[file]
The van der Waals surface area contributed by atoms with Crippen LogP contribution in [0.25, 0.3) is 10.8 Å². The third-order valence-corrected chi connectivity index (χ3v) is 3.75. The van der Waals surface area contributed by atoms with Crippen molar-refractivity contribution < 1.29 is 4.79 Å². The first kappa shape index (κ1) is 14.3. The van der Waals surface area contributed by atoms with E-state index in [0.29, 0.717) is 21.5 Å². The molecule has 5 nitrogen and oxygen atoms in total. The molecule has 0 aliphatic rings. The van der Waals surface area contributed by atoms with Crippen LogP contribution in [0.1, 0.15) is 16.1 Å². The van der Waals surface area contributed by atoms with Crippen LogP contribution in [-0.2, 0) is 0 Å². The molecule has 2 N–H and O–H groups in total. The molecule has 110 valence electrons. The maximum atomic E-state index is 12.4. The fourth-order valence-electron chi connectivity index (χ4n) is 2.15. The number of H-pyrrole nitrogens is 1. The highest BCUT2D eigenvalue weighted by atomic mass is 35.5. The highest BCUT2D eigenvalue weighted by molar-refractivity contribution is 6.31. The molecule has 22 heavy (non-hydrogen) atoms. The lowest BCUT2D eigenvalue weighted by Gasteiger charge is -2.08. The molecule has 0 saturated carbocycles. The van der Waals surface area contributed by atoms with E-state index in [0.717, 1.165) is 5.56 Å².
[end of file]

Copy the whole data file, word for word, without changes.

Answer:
The van der Waals surface area contributed by atoms with Crippen LogP contribution in [0.25, 0.3) is 10.8 Å². The third-order valence-corrected chi connectivity index (χ3v) is 3.75. The van der Waals surface area contributed by atoms with Crippen molar-refractivity contribution < 1.29 is 4.79 Å². The first kappa shape index (κ1) is 14.3. The van der Waals surface area contributed by atoms with E-state index in [0.29, 0.717) is 21.5 Å². The molecule has 5 nitrogen and oxygen atoms in total. The molecule has 0 aliphatic rings. The van der Waals surface area contributed by atoms with Crippen LogP contribution in [0.1, 0.15) is 16.1 Å². The van der Waals surface area contributed by atoms with Crippen LogP contribution in [-0.2, 0) is 0 Å². The molecule has 2 N–H and O–H groups in total. The molecule has 110 valence electrons. The maximum atomic E-state index is 12.4. The fourth-order valence-electron chi connectivity index (χ4n) is 2.15. The number of H-pyrrole nitrogens is 1. The highest BCUT2D eigenvalue weighted by atomic mass is 35.5. The highest BCUT2D eigenvalue weighted by molar-refractivity contribution is 6.31. The molecule has 22 heavy (non-hydrogen) atoms. The lowest BCUT2D eigenvalue weighted by Gasteiger charge is -2.08. The molecule has 0 saturated carbocycles. The van der Waals surface area contributed by atoms with E-state index in [0.717, 1.165) is 5.56 Å².